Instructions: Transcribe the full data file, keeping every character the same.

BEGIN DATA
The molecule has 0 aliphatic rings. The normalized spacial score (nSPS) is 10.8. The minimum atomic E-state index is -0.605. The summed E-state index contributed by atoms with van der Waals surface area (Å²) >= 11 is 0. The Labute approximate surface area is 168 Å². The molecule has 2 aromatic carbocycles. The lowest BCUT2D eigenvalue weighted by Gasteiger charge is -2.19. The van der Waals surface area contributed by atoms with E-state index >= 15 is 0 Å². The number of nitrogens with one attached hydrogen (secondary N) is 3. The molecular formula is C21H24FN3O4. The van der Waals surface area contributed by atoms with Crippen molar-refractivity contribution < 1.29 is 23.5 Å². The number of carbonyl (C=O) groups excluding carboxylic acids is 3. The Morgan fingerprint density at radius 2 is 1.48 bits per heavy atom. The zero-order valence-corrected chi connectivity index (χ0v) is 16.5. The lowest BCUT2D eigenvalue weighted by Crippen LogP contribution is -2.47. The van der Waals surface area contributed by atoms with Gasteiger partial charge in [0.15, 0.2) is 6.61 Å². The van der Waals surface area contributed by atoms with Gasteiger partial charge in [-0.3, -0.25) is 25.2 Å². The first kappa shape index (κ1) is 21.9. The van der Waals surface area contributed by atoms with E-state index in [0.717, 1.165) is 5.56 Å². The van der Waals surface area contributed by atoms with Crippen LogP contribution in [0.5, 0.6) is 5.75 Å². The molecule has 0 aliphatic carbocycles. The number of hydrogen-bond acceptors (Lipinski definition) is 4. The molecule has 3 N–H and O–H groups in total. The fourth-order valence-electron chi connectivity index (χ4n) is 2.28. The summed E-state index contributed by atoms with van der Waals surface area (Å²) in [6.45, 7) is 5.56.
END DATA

The molecule has 0 aliphatic rings. The normalized spacial score (nSPS) is 10.8. The minimum atomic E-state index is -0.605. The summed E-state index contributed by atoms with van der Waals surface area (Å²) >= 11 is 0. The Labute approximate surface area is 168 Å². The molecule has 2 aromatic carbocycles. The lowest BCUT2D eigenvalue weighted by Gasteiger charge is -2.19. The van der Waals surface area contributed by atoms with E-state index >= 15 is 0 Å². The number of nitrogens with one attached hydrogen (secondary N) is 3. The molecular formula is C21H24FN3O4. The van der Waals surface area contributed by atoms with Crippen molar-refractivity contribution < 1.29 is 23.5 Å². The number of carbonyl (C=O) groups excluding carboxylic acids is 3. The Morgan fingerprint density at radius 2 is 1.48 bits per heavy atom. The zero-order valence-corrected chi connectivity index (χ0v) is 16.5. The lowest BCUT2D eigenvalue weighted by Crippen LogP contribution is -2.47. The van der Waals surface area contributed by atoms with Gasteiger partial charge in [0.15, 0.2) is 6.61 Å². The van der Waals surface area contributed by atoms with Gasteiger partial charge in [-0.3, -0.25) is 25.2 Å². The first kappa shape index (κ1) is 21.9. The van der Waals surface area contributed by atoms with E-state index in [0.717, 1.165) is 5.56 Å². The van der Waals surface area contributed by atoms with Crippen LogP contribution in [0.5, 0.6) is 5.75 Å². The molecule has 0 aliphatic carbocycles. The number of hydrogen-bond acceptors (Lipinski definition) is 4. The molecule has 3 N–H and O–H groups in total. The fourth-order valence-electron chi connectivity index (χ4n) is 2.28. The summed E-state index contributed by atoms with van der Waals surface area (Å²) in [6.45, 7) is 5.56.